{
        Console.WriteLine(n);
}

To avoid exceptions:

const string dir = "C:\\";
var fileInfos = new List<FileInfo>();
GetFiles(new DirectoryInfo(dir), fileInfos);
fileInfos.Sort((x, y) => y.Length.CompareTo(x.Length));
foreach (var f in fileInfos)
{
    Console.WriteLine(f.FullName);
}

private static void GetFiles(DirectoryInfo dirInfo, List<FileInfo> files)
{
    // get all not-system subdirectories
    var subDirectories = dirInfo.EnumerateDirectories()
        .Where(d => (d.Attributes & FileAttributes.System) == 0);
    foreach (DirectoryInfo subdirInfo in subDirectories)
    {
        GetFiles(subdirInfo, files);
    }
    // ok, now we added files from all subdirectories
    // so add non-system files from this directory
    var filesInCurrentDirectory = dirInfo.EnumerateFiles()
        .Where(f => (f.Attributes & FileAttributes.System) == 0);
    files.AddRange(filesInCurrentDirectory);
}
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This seems to be a big step in the right direction for what I'm getting, but now the problem becomes the Unauthorized Access Exceptions. I'm vaguely familiar with the try-catch methodology, so I added one but now when it catches the UnauthorizedAccessException, it ends the program. –  Zach Oct 20 '12 at 15:05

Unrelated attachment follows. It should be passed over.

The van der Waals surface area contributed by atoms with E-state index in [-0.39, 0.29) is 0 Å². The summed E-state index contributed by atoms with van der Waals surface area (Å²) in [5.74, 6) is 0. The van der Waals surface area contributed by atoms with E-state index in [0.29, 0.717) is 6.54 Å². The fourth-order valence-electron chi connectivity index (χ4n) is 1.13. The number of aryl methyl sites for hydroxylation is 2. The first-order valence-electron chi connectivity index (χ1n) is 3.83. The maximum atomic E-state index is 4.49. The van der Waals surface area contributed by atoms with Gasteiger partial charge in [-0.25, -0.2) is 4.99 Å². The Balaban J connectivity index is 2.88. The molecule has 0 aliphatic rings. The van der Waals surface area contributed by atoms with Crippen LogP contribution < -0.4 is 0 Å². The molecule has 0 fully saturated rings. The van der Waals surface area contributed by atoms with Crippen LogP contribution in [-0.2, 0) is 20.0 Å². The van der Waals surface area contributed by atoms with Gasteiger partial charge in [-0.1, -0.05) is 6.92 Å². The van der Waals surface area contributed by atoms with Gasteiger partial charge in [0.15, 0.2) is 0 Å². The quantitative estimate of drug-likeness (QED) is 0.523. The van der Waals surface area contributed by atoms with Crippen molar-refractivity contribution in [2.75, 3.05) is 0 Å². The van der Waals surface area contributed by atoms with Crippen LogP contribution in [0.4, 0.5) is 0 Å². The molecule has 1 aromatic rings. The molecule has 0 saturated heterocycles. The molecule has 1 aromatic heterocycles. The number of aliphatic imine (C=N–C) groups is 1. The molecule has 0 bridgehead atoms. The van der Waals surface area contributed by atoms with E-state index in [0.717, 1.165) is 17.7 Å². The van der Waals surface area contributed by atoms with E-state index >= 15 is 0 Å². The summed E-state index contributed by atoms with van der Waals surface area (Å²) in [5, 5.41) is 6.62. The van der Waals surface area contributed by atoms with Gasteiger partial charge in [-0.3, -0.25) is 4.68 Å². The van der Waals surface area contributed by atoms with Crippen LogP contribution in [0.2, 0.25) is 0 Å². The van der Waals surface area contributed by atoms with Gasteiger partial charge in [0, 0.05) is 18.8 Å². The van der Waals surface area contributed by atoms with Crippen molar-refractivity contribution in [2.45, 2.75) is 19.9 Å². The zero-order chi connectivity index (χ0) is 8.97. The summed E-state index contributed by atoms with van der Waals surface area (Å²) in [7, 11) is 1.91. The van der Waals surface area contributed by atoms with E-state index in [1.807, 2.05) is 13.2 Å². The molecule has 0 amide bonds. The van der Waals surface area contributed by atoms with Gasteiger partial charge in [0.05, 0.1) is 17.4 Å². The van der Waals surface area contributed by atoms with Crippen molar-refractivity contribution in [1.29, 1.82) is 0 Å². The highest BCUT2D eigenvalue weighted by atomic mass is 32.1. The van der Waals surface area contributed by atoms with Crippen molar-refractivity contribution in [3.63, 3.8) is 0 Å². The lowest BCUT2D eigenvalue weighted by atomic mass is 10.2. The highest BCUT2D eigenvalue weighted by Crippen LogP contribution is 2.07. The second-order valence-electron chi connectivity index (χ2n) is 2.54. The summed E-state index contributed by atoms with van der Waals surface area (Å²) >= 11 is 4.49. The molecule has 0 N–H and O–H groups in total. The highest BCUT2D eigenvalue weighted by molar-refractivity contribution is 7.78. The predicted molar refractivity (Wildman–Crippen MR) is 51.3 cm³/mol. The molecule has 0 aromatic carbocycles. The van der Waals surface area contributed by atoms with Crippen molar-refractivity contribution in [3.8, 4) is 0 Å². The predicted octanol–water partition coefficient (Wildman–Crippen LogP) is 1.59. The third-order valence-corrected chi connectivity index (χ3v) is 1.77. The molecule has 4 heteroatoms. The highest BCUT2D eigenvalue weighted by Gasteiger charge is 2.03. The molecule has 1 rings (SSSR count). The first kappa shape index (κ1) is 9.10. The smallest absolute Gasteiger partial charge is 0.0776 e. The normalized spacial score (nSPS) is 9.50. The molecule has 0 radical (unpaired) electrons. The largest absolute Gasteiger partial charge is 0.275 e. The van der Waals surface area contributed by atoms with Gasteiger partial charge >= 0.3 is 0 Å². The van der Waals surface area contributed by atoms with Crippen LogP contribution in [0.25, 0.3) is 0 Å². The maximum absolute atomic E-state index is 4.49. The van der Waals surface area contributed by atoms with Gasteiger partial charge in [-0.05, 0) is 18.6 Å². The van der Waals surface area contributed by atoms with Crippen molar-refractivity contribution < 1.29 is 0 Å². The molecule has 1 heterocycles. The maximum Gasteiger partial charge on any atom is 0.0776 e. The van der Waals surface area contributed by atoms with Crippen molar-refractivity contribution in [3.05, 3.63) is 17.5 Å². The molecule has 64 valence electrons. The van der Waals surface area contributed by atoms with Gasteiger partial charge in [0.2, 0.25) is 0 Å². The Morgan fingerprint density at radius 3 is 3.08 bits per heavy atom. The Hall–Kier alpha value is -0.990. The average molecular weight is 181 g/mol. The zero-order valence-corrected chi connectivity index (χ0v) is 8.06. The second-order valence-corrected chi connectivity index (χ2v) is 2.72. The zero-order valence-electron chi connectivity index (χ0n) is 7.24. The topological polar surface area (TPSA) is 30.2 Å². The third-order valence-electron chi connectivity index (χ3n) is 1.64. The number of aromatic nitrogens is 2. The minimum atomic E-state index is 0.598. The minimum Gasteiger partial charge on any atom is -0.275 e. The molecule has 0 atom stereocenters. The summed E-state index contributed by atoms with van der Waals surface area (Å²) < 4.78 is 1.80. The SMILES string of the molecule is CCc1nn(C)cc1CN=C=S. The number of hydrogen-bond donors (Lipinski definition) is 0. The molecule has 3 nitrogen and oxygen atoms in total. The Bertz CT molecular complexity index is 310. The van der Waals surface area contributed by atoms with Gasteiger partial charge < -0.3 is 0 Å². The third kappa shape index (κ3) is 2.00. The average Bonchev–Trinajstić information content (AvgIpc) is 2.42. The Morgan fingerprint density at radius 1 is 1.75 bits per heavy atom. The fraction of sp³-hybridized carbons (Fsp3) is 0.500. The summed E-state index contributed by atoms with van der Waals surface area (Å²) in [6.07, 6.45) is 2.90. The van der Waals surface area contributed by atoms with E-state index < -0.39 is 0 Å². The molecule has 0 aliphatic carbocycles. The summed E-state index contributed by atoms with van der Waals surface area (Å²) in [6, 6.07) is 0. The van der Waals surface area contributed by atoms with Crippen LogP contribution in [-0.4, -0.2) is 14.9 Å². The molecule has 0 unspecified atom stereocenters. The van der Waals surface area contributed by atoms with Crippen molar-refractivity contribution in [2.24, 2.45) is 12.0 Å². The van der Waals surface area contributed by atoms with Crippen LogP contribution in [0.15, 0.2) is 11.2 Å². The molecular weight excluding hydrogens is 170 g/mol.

@Zach hm. try run resulting .exe file as administrator, outside of vs –  2kay Oct 20 '12 at 15:08
    
The same thing happened –  Zach Oct 20 '12 at 15:17
    
Is there a way to get the program to continue the foreach statement after the try-catch saves me? –  Zach Oct 20 '12 at 15:23
    
@Zach, yes. see edited answer –  2kay Oct 20 '12 at 19:08

So I put my programmer brain to work and decided that instead of meticulously going through each folder and > subfolder myself and using the right-click + Properties function of Windows to see how big a file is and whether or not its worth keeping around, I could write a simple code that would search for every file on my > computer, throw it into a list by its full path name, and put its file size right next to it, then sort it from greatest to least by file size.

While this is a fun programming exercise, if your goal is to solve the problem at hand, there is a nice utility that will do this for you: WinDirStat

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Thank you for the link to the utility. The problem isn't severe enough for me to want to download anything to fix it (and, knowing me, screw it up more) and I largely did decide to do it this way to get the programming experience :) –  Zach Oct 20 '12 at 22:55